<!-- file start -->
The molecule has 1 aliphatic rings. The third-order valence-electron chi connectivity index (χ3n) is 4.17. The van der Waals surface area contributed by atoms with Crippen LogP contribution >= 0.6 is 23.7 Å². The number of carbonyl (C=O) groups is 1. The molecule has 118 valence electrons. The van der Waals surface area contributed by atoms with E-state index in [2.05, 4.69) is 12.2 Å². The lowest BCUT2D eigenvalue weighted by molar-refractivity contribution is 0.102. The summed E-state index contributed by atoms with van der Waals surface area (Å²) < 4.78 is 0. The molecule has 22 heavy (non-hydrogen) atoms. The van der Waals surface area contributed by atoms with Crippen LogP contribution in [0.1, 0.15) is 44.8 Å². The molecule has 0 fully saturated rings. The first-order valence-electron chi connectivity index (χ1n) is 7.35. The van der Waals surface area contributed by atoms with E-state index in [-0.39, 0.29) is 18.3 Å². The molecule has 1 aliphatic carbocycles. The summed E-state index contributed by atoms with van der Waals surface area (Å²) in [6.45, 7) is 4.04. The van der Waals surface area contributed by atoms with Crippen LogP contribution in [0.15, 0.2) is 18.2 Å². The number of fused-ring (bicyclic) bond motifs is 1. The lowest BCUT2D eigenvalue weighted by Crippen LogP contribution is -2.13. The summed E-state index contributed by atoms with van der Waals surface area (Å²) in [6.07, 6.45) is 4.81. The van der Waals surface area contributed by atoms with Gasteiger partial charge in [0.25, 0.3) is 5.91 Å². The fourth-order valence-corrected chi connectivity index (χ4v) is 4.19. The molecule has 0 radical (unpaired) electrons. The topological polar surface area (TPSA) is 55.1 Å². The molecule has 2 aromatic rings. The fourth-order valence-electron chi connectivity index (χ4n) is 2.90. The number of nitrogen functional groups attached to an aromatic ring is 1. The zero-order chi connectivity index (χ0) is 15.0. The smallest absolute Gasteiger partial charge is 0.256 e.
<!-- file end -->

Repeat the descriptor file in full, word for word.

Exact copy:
The molecule has 1 aliphatic rings. The third-order valence-electron chi connectivity index (χ3n) is 4.17. The van der Waals surface area contributed by atoms with Crippen LogP contribution >= 0.6 is 23.7 Å². The number of carbonyl (C=O) groups is 1. The molecule has 118 valence electrons. The van der Waals surface area contributed by atoms with E-state index in [2.05, 4.69) is 12.2 Å². The lowest BCUT2D eigenvalue weighted by molar-refractivity contribution is 0.102. The summed E-state index contributed by atoms with van der Waals surface area (Å²) < 4.78 is 0. The molecule has 22 heavy (non-hydrogen) atoms. The van der Waals surface area contributed by atoms with Crippen LogP contribution in [0.1, 0.15) is 44.8 Å². The molecule has 0 fully saturated rings. The first-order valence-electron chi connectivity index (χ1n) is 7.35. The van der Waals surface area contributed by atoms with E-state index in [-0.39, 0.29) is 18.3 Å². The molecule has 1 aliphatic carbocycles. The summed E-state index contributed by atoms with van der Waals surface area (Å²) in [6.45, 7) is 4.04. The van der Waals surface area contributed by atoms with Crippen LogP contribution in [0.15, 0.2) is 18.2 Å². The number of fused-ring (bicyclic) bond motifs is 1. The lowest BCUT2D eigenvalue weighted by Crippen LogP contribution is -2.13. The summed E-state index contributed by atoms with van der Waals surface area (Å²) in [6.07, 6.45) is 4.81. The van der Waals surface area contributed by atoms with Gasteiger partial charge in [0.25, 0.3) is 5.91 Å². The fourth-order valence-corrected chi connectivity index (χ4v) is 4.19. The molecule has 0 radical (unpaired) electrons. The topological polar surface area (TPSA) is 55.1 Å². The molecule has 2 aromatic rings. The fourth-order valence-electron chi connectivity index (χ4n) is 2.90. The number of nitrogen functional groups attached to an aromatic ring is 1. The zero-order chi connectivity index (χ0) is 15.0. The smallest absolute Gasteiger partial charge is 0.256 e.